The most critical stage of Australia’s largest road project is due to be completed in early 2023.

Sydney’s $3.2 billion motorway will connect the M4 at Haberfield and the M8 at St Peters with up to four lanes each way, helping slash travel times.

Motorway operator Transurban is ramping up commissioning every day to get the 7.5km mega tunnels safe and ready before the ribbon is cut.

University of New South Wales construction expert, Dr Johnson Shen, said building subterranean tunnels like WestConnex is one of the most complex engineering tasks in the world.

“If we look at other highly populated cities such as Singapore or Tokyo, they have extensive networks of underground tunnels to support their above ground transport system. Why? Because when you have limited space but still need to make the city liveable for its residents, you either must start building bridges which is often impractical, or build tunnels deep below the ground,” Dr Shen said.

“No infrastructure project is ever cheap, but the benefit to the community is priceless. There are so many moving parts but ultimately, the end goal is to connect communities and make it

easier for people to move around quickly, but safely too.”

Dr Shen said an Australian record 28 road-headers were used, excavating 8.7 million tonnes of spoil, much of which was used in the construction of Sydney’s second airport.

“With bulldozer-style tracks on the road-header chassis and pineapple-like heads fitted with metal picks to excavate the rock, they have done a remarkable job in these tunnels.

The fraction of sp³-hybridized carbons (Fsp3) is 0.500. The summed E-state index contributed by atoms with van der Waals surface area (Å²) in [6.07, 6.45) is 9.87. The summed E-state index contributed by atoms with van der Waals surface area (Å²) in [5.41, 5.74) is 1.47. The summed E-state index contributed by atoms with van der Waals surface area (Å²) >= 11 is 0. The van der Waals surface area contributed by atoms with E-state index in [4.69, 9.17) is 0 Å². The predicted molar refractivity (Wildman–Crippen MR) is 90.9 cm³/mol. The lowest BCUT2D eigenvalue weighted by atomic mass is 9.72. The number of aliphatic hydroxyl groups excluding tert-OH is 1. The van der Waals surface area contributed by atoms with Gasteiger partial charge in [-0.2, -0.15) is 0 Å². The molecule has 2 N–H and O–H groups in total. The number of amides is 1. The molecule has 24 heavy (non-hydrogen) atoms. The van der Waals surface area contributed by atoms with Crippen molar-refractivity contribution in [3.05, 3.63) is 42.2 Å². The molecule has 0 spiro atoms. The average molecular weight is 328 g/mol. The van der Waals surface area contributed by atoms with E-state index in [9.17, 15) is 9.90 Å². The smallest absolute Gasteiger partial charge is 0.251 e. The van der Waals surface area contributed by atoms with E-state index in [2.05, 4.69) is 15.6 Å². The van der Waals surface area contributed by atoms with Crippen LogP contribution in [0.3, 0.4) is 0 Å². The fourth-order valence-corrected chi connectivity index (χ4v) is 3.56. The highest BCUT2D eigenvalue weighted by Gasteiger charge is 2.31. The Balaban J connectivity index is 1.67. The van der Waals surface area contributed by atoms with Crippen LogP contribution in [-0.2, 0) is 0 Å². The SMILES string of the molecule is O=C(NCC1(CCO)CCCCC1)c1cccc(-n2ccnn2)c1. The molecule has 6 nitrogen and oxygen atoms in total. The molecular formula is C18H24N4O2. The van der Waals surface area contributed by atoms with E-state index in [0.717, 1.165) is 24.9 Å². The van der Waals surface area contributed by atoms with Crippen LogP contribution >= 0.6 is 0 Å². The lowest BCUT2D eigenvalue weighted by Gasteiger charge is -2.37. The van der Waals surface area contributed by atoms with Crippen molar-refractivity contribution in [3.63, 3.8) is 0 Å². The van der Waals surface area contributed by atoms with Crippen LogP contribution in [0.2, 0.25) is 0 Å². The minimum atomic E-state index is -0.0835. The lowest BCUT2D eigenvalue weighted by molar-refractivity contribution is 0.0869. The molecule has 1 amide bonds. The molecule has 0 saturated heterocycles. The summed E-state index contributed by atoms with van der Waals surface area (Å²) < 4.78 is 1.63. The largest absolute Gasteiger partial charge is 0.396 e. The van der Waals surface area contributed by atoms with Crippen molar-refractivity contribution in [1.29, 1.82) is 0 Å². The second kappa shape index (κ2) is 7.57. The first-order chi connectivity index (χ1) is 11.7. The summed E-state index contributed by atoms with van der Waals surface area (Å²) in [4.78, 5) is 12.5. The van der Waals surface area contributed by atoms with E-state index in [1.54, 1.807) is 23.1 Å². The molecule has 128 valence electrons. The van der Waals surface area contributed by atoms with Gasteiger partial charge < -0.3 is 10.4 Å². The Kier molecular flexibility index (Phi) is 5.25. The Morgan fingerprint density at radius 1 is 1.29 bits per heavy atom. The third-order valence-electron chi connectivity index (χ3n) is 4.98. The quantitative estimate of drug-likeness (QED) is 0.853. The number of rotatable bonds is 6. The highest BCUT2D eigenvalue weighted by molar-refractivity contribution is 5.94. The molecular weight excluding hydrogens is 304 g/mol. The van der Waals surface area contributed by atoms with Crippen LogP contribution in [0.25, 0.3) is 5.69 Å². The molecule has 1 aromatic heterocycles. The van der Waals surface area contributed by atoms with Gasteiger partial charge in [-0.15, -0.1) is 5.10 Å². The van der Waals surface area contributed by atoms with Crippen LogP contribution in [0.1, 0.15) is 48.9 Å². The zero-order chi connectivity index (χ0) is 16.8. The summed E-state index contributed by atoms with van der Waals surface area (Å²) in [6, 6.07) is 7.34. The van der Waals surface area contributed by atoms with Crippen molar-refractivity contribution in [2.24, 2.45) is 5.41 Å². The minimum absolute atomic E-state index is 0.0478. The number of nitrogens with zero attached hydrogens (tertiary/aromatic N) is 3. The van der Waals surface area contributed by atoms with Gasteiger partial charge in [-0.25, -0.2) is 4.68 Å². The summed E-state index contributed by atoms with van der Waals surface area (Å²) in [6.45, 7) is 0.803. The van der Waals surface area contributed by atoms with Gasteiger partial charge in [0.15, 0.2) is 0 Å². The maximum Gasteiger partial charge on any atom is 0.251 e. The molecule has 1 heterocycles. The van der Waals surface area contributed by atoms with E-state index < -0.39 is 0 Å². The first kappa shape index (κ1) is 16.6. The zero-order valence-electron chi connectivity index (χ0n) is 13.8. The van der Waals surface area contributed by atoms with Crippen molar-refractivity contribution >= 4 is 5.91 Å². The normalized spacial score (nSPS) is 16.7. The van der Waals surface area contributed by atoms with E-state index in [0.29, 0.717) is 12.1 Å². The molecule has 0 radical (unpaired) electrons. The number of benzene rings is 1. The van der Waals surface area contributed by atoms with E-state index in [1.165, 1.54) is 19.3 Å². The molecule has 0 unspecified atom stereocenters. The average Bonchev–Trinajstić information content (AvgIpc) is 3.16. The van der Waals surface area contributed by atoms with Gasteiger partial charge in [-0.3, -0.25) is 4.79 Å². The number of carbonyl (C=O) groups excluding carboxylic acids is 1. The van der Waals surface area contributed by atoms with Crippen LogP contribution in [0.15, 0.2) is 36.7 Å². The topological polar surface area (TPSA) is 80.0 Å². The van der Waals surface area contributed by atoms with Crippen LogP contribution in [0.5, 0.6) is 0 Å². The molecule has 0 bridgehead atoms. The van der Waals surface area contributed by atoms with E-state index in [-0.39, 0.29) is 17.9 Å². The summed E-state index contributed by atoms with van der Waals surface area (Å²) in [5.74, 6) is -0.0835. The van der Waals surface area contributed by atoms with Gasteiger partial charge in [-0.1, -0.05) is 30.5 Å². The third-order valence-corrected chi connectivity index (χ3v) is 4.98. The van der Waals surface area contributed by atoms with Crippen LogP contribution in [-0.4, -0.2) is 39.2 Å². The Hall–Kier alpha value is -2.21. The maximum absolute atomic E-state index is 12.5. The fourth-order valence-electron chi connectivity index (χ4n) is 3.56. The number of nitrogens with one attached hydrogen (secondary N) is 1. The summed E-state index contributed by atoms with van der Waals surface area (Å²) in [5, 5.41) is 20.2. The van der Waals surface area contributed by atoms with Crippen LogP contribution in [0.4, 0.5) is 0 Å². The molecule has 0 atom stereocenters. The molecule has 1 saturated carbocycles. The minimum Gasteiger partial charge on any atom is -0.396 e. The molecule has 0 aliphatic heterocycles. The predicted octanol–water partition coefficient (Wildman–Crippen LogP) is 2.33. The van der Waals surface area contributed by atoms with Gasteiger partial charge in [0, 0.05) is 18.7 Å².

“They have carved out tunnels that are wide enough for an average of four lanes in each direction with the capacity to carry up to 100,000 vehicles a day,” Dr Shen said.

Transurban’s WestConnex Group Executive, Andrew Head, said one of the little-known but most complex parts of the project was installing a massive bridging slab.

“The slab is a massive underground load-bearing structure underneath Leichhardt, that alone took 75 days to build. It involved six weeks of intense work to pour 17,000 tonnes or

close to 1,000 truckloads of concrete, and 940 tonnes of custom-made steel reinforcement,” Mr Head said.

“A prototype was developed and tested off-site first before construction started underground. We had to build it to allow one of the ramps leading to Rozelle Interchange to safely pass

overhead. Even for people who’ve worked in tunnels their whole life, this was a once in a career challenge.

“Over the last five years, almost 12,000 people have been part of an incredible team involved in building this stage of WestConnex, making it a sustainable, safe, efficient and world class operation, largely invisible to the motorist.”

Transurban will give the community a sneak peek in the tunnels, which connect the M4 at Haberfield with the M8 at St Peters, at an open day on 18 December at St Peters, with all public free underground bus tours booked out.

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